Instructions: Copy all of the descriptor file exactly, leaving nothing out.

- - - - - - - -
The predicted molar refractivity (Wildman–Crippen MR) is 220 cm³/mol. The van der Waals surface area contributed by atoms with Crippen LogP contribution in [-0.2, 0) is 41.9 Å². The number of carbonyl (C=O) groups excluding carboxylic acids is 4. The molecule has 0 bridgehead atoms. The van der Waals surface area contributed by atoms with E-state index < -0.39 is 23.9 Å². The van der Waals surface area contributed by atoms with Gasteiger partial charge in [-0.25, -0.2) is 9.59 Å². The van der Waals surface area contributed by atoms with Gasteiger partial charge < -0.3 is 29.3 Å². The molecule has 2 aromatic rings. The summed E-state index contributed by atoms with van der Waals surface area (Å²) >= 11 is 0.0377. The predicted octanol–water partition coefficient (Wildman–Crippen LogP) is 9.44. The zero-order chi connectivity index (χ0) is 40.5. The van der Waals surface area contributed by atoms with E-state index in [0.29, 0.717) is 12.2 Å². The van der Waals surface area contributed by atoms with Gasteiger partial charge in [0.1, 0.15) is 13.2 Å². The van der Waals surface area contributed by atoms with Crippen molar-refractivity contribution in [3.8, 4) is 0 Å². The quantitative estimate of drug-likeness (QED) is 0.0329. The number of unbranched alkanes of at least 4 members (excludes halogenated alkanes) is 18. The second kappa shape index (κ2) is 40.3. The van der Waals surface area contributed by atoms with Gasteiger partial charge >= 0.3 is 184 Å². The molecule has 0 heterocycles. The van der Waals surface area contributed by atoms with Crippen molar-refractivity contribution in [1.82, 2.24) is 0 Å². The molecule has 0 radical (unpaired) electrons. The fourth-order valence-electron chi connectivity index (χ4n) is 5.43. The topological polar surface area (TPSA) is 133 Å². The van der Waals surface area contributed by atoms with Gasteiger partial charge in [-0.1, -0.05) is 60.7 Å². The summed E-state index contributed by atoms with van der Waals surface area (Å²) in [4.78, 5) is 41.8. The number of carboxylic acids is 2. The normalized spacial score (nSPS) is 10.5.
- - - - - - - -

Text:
The predicted molar refractivity (Wildman–Crippen MR) is 220 cm³/mol. The van der Waals surface area contributed by atoms with Crippen LogP contribution in [-0.2, 0) is 41.9 Å². The number of carbonyl (C=O) groups excluding carboxylic acids is 4. The molecule has 0 bridgehead atoms. The van der Waals surface area contributed by atoms with E-state index < -0.39 is 23.9 Å². The van der Waals surface area contributed by atoms with Gasteiger partial charge in [-0.25, -0.2) is 9.59 Å². The van der Waals surface area contributed by atoms with Gasteiger partial charge < -0.3 is 29.3 Å². The molecule has 2 aromatic rings. The summed E-state index contributed by atoms with van der Waals surface area (Å²) >= 11 is 0.0377. The predicted octanol–water partition coefficient (Wildman–Crippen LogP) is 9.44. The zero-order chi connectivity index (χ0) is 40.5. The van der Waals surface area contributed by atoms with E-state index in [0.29, 0.717) is 12.2 Å². The van der Waals surface area contributed by atoms with Gasteiger partial charge in [0.1, 0.15) is 13.2 Å². The van der Waals surface area contributed by atoms with Crippen molar-refractivity contribution in [3.8, 4) is 0 Å². The quantitative estimate of drug-likeness (QED) is 0.0329. The number of unbranched alkanes of at least 4 members (excludes halogenated alkanes) is 18. The second kappa shape index (κ2) is 40.3. The van der Waals surface area contributed by atoms with Gasteiger partial charge >= 0.3 is 184 Å². The molecule has 0 heterocycles. The van der Waals surface area contributed by atoms with Crippen molar-refractivity contribution in [1.82, 2.24) is 0 Å². The molecule has 0 radical (unpaired) electrons. The fourth-order valence-electron chi connectivity index (χ4n) is 5.43. The topological polar surface area (TPSA) is 133 Å². The van der Waals surface area contributed by atoms with Gasteiger partial charge in [-0.1, -0.05) is 60.7 Å². The summed E-state index contributed by atoms with van der Waals surface area (Å²) in [4.78, 5) is 41.8. The number of carboxylic acids is 2. The normalized spacial score (nSPS) is 10.5.